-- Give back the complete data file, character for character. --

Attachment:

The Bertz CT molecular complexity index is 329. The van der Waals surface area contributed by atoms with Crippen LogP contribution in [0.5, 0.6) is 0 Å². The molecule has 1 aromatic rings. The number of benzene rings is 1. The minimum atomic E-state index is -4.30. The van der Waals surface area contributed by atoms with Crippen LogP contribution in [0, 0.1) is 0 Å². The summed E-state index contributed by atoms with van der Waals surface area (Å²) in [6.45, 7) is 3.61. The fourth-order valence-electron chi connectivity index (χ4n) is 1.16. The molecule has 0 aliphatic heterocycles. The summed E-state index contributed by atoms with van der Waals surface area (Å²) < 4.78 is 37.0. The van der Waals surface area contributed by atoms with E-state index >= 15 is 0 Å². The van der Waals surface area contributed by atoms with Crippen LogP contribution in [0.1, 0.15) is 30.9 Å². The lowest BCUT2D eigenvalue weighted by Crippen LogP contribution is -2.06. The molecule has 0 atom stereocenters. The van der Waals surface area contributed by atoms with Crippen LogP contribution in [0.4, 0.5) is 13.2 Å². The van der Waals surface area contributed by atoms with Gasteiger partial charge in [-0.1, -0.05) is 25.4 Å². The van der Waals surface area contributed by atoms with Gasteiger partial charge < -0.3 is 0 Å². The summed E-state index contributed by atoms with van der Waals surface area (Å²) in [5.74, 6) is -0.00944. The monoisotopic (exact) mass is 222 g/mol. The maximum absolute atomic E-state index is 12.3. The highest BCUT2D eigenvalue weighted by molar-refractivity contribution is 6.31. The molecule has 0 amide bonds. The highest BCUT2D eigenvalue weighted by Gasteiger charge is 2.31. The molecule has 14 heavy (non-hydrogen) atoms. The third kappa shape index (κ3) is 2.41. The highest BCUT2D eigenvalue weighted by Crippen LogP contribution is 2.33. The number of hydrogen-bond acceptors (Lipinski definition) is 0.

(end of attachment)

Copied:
The Bertz CT molecular complexity index is 329. The van der Waals surface area contributed by atoms with Crippen LogP contribution in [0.5, 0.6) is 0 Å². The molecule has 1 aromatic rings. The number of benzene rings is 1. The minimum atomic E-state index is -4.30. The van der Waals surface area contributed by atoms with Crippen LogP contribution in [0, 0.1) is 0 Å². The summed E-state index contributed by atoms with van der Waals surface area (Å²) in [6.45, 7) is 3.61. The fourth-order valence-electron chi connectivity index (χ4n) is 1.16. The molecule has 0 aliphatic heterocycles. The summed E-state index contributed by atoms with van der Waals surface area (Å²) < 4.78 is 37.0. The van der Waals surface area contributed by atoms with E-state index >= 15 is 0 Å². The van der Waals surface area contributed by atoms with Crippen LogP contribution in [0.1, 0.15) is 30.9 Å². The lowest BCUT2D eigenvalue weighted by Crippen LogP contribution is -2.06. The molecule has 0 atom stereocenters. The van der Waals surface area contributed by atoms with Crippen LogP contribution in [0.4, 0.5) is 13.2 Å². The van der Waals surface area contributed by atoms with Gasteiger partial charge in [-0.1, -0.05) is 25.4 Å². The van der Waals surface area contributed by atoms with Gasteiger partial charge < -0.3 is 0 Å². The summed E-state index contributed by atoms with van der Waals surface area (Å²) in [5.74, 6) is -0.00944. The monoisotopic (exact) mass is 222 g/mol. The maximum absolute atomic E-state index is 12.3. The highest BCUT2D eigenvalue weighted by molar-refractivity contribution is 6.31. The molecule has 0 amide bonds. The highest BCUT2D eigenvalue weighted by Gasteiger charge is 2.31. The molecule has 14 heavy (non-hydrogen) atoms. The third kappa shape index (κ3) is 2.41. The highest BCUT2D eigenvalue weighted by Crippen LogP contribution is 2.33. The number of hydrogen-bond acceptors (Lipinski definition) is 0.